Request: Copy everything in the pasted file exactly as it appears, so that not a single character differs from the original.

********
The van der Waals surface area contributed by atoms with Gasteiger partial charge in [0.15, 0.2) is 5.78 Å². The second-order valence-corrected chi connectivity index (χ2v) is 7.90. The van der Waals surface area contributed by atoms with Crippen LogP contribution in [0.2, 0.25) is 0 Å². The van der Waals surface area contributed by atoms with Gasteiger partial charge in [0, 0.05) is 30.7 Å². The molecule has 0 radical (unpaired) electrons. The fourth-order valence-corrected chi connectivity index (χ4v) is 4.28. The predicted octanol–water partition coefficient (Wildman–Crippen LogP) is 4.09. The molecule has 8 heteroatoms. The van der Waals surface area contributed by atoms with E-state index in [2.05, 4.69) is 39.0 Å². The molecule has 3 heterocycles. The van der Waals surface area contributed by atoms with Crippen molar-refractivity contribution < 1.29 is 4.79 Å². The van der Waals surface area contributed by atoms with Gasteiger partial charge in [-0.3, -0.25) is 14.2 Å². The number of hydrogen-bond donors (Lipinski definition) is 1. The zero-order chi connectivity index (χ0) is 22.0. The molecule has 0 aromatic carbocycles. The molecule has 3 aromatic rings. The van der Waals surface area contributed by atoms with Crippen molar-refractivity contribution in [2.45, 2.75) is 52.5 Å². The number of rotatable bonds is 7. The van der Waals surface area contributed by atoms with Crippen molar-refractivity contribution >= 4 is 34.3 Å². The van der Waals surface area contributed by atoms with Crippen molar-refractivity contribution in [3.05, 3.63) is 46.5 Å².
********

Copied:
The van der Waals surface area contributed by atoms with Gasteiger partial charge in [0.15, 0.2) is 5.78 Å². The second-order valence-corrected chi connectivity index (χ2v) is 7.90. The van der Waals surface area contributed by atoms with Crippen LogP contribution in [0.2, 0.25) is 0 Å². The van der Waals surface area contributed by atoms with Gasteiger partial charge in [0, 0.05) is 30.7 Å². The molecule has 0 radical (unpaired) electrons. The fourth-order valence-corrected chi connectivity index (χ4v) is 4.28. The predicted octanol–water partition coefficient (Wildman–Crippen LogP) is 4.09. The molecule has 8 heteroatoms. The van der Waals surface area contributed by atoms with E-state index in [2.05, 4.69) is 39.0 Å². The molecule has 3 heterocycles. The van der Waals surface area contributed by atoms with Crippen molar-refractivity contribution < 1.29 is 4.79 Å². The van der Waals surface area contributed by atoms with Gasteiger partial charge in [-0.3, -0.25) is 14.2 Å². The number of hydrogen-bond donors (Lipinski definition) is 1. The zero-order chi connectivity index (χ0) is 22.0. The molecule has 0 aromatic carbocycles. The molecule has 3 aromatic rings. The van der Waals surface area contributed by atoms with Crippen molar-refractivity contribution in [2.45, 2.75) is 52.5 Å². The number of rotatable bonds is 7. The van der Waals surface area contributed by atoms with Crippen molar-refractivity contribution >= 4 is 34.3 Å². The van der Waals surface area contributed by atoms with Crippen molar-refractivity contribution in [3.05, 3.63) is 46.5 Å².